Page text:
Quantitative Finance Stack Exchange is a question and answer site for finance professionals and academics. It's 100% free, no registration required.

Sign up
Here's how it works:
  1. Anybody can ask a question
  2. Anybody can answer
  3. The best answers are voted up and rise to the top

I tried to test stock pairs for pairs trading. There are two questions I am not sure.

  1. I am not using ADF to test the log difference between two stocks. But I also see people using Johansen test. What's the difference? Should they in general output same results? What are the disadvantages for each test?

  2. When using ADF test, I found that some pairs just don't make sense. Like the other post I saw on this site saying they found cointegration significant between hog futures and MSFT. For me, it's more like finding cointegration significant while the correlation is negative and so the hedging ratio is negative. For trading this kind of pairs, the shorted leg essentially don't provide any hedging for market risk at least in short term. So why do I get these results?

share|improve this question
Number 2: it's just a result of spurious correlation. – Clark Henry Sep 14 '14 at 3:45

1. There are a few differences between Cointegrated ADF test and Johansen test.

First of all, the former is only suitable for a pair of two time series, while the latter is also applicable for cointegration test of any number of series.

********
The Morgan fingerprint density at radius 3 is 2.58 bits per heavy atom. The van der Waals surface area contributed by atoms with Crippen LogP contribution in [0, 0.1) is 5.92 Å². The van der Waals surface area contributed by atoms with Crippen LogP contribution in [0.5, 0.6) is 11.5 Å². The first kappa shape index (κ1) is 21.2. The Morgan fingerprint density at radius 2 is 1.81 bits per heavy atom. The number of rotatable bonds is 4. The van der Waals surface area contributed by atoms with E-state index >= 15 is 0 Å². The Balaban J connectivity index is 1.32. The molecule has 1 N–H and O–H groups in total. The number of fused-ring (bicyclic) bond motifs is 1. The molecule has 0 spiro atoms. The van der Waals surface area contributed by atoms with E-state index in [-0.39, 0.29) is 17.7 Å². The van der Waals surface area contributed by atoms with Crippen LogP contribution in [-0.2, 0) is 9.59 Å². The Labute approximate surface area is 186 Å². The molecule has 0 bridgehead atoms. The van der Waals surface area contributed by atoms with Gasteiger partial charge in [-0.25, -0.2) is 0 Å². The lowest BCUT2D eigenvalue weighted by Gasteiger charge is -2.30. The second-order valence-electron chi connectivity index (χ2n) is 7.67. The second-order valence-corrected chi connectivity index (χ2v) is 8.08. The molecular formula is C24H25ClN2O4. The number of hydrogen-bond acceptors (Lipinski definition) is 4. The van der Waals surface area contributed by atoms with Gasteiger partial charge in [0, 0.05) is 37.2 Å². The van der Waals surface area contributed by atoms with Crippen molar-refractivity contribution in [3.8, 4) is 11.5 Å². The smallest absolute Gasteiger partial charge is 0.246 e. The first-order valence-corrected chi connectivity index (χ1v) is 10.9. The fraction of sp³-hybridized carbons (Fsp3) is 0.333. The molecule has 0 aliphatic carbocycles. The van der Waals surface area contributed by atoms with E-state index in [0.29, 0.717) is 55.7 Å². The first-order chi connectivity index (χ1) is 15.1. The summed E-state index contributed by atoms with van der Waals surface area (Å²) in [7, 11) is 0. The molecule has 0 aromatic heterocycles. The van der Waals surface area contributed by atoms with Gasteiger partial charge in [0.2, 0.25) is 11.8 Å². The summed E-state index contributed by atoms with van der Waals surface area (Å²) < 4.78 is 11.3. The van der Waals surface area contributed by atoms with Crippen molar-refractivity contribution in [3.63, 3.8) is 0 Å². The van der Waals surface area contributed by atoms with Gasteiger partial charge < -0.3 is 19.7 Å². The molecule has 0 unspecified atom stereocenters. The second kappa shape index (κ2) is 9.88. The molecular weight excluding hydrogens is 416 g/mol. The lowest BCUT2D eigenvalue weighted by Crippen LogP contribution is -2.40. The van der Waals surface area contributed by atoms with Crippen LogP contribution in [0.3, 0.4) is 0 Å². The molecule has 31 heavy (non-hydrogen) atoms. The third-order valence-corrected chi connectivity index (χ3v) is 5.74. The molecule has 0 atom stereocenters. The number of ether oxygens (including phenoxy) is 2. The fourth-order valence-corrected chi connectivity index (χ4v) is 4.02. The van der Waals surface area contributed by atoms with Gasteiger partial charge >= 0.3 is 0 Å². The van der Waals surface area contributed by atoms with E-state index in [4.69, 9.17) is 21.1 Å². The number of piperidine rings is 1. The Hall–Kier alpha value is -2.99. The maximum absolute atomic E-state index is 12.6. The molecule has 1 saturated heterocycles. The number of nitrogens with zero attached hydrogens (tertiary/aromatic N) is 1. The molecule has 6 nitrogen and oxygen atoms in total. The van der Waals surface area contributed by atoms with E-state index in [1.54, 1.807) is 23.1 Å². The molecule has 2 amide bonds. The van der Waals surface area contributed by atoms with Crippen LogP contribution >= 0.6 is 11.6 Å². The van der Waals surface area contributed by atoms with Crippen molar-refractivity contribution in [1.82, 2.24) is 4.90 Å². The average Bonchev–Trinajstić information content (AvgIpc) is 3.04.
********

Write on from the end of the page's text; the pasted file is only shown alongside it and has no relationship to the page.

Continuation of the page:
Secondly, ADF test will suggest different test results when we switch the sequence of the inputs, while Johansen test is order independent as the latter is based on the eigenvector decomposition. Specifically, When performing Cointegrated ADF test, it first determines the optimal hedge ratio by running a linear regression between the two price series, use this hedge ratio to form a portfolio, and then finally run a stationarity test on this portfolio of price series. Therefore, using asset A as independent variable and asset B as dependent variable will likely to yield different results as the opposite case. Usually, only one hedge ratio among the two test cases can lead to a stationary portfolio, and one may need to run ADF test for both cases in order to find all possible hedge ratios. For the case of Johansen test, all the hedge ratios that can potentially lead to stationary portfolio for the $n$ assets are found all at once, which are the eigenvectors of the coefficient matrix.

2. It's normal to find conintegration pairs that are demonstrating false statistical significance.

Especially, if you pull out a big universe of assets, and then performing pair-wise conintegration tests. By testing too many hypothesis, we also increase the likelihood of witnessing a rare event, and therefore, the chance to reject the null hypotheses when it's true (type I error). Bonferroni correction is an effective way to address this issue.

share|improve this answer

I can answer 2). It's either because you did something wrong with ADF test (it's impossible to say without knowing what exactly you did) or because you tested too many pairs w/o adjusting for multiplicity. The well-known paper of White is a good into into the issue.

share|improve this answer

Your Answer


By posting your answer, you agree to the privacy policy and terms of service.

Not the answer you're looking for? Browse other questions tagged or ask your own question.